The little man don't wanna come to me. Then I'll come to you people to lay out the truth. I am ranked Number One. ONE! That means I'm the best! But this bum been taking the easy matches, fighting other bums. I'm telling you and everybody here, I'll fight him anywhere, anytime, for nothing.
Break the Rules | Ignore the Naysayers
During the commencement speech Schwarzenegger offered at the University of Southern California, he said, “Don’t listen to their rules. Listen to your own rules.” He encouraged the graduates to think outside of the box and never to allow anyone to tell them that they could not do something.
The world is full of naysayers willing to advise that you cannot do something. Never listen to that advice. Schwarzenegger suggested that whenever someone told him something couldn’t be done, in his mind, he would hear that it could be done!
Clubber Lang’s Application:
In his bouts, Clubber frequently displayed a near disdain for the rules. He used every advantage available to him. When he defeated Rocky to win the Heavyweight Championship, Clubber was seen using pure physicality to bully Rocky around the ring. His style was unorthodox—replete with massively wide hooks. On several occasions, he would prevent an opponent from circling away by physically grabbing him and slamming him into the corner of the ring (an illegal move).
I want Balboa! I want Balboa! You hear that, Old Man? You tell Balboa to come here! Nobody can beat me! You tell him what I said! And he's NEXT! I'm gonna kill him! Nobody can stop me! You tell Balboa that! I'M COMING AFTER HIM! YOU TELL HIM!
Don't Be Afraid to Fail
Having a willingness to fail is not necessarily difficult to understand conceptually; however, it can be challenging to handle mentally and emotionally. Schwarzenegger mentioned he was willing to fail at every goal he ever attempted to achieve. He didn't allow the fear of failure to paralyze him. Schwarzenegger knew that abandoning any concern of failure would enable him to push himself indeed. In discussing the rules of success, he came full circle and tied in belief in oneself and in one's vision as the foundations that bolster the courage to keep pushing toward your goals.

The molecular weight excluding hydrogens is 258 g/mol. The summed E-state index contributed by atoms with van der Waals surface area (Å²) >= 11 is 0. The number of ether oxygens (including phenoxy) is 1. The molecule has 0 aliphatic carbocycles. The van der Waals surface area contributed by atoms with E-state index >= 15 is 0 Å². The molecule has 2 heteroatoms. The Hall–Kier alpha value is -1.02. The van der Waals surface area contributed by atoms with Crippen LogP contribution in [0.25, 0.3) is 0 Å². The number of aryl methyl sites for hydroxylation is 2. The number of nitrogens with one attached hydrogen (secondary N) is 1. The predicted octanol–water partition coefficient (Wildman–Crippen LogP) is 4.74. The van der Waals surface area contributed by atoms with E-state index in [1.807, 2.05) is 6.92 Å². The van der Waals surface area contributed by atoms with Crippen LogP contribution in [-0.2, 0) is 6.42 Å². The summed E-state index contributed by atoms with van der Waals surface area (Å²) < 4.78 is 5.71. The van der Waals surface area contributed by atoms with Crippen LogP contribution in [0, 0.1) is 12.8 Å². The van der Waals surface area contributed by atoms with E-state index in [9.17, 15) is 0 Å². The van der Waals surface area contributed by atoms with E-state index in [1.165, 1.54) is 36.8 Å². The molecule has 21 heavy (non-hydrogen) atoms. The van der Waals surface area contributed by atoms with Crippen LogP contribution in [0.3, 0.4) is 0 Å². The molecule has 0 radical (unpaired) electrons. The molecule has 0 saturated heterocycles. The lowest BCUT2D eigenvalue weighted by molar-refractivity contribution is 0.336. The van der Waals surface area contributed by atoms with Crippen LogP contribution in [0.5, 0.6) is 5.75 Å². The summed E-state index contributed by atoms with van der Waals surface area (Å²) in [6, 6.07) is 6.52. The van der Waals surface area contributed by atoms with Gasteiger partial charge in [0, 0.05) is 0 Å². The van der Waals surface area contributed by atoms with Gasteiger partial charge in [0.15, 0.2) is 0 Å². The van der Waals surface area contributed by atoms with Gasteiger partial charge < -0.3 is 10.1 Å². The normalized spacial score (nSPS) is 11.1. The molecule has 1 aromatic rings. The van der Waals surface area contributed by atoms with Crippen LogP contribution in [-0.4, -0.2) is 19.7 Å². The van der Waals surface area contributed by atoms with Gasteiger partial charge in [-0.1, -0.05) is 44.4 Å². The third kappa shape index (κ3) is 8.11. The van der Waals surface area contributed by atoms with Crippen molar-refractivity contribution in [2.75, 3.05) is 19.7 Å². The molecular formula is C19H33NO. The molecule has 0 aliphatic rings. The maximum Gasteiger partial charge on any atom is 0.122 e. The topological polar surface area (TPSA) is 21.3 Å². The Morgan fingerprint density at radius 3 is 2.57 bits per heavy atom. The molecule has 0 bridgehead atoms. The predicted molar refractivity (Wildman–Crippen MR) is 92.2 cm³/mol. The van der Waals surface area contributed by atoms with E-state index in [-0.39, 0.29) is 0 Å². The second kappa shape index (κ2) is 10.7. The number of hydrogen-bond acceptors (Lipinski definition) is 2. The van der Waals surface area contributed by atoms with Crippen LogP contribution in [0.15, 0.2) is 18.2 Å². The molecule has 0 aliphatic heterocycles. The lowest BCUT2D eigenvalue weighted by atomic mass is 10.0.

Clubber Lang’s Application:
Although the rematch didn't go as planned, in granting Balboa the nearly immediate bout, once again, Lang displayed the courage that powered him to the heavyweight championship. His utter contempt of failure and his staunch belief in his talents were on display throughout each match.
No, I don't hate Balboa. I pity the fool, and I will destroy any man who tries to take what I got!
I reject the challenge, 'cause Balboa is no challenge, but I'll be happy to beat up on him some more.
Work Your Ass Off
No pain, no gain. Perhaps this is the tenant with which EliteFTS’ readers are best acquainted. In powerlifting and other difficult pursuits, if you want to excel, there is no other way to do so than with hard work. Leave no stone unturned when working toward your goals. Schwarzenegger mentioned one of his favorite quotes from Mohammad Ali, one of his great heroes, when a reporter asked him how many sit-ups he did during a workout—"I don’t know,” Ali said. “I don’t start counting until it starts hurting. When I feel pain, that’s when I start counting, because that’s when it really counts.”
Remember that if you are not working to capacity, your competition may be outworking you—they are getting smarter, and ultimately, they will win. If you fail to reach a goal because you didn’t work hard enough, it will haunt you for the rest of your life.
Clubber Lang’s Application:
If you view the opening montage of Rocky III, it becomes clear that while one fighter is enjoying the spoils of his successes, the antagonist, Clubber Lang, has the Eye of the Tiger, and is working his ass off to dethrone Rocky.
Clubber clearly worked harder than Rocky with a no-pain-no-gain mentality—sparring, running, completing incline board sit-ups, completing pull-ups (with hands wrapped), and pounding on the heavy bag.
If you carefully contrasted the amount of work each fighter performed to ready himself for the fight, Lang’s victory should not have been a surprise.
What did you say, Paper Champion? I'll beat you like a dog, a dog, you fool!
Schwarzenegger’s rules of success apply to a myriad of endeavors. If you develop your personal vision, devise a plan to reach the top in all of your efforts, and decide to work hard to execute the plan, you can become an unstoppable goal-achieving force, much like the indomitable Clubber Lang.
1—Rate of Perceived Exertion | a scale used to measure the intensity of an exercise. The scale runs 0-10, with 10 being the most difficult/challenging end of the spectrum.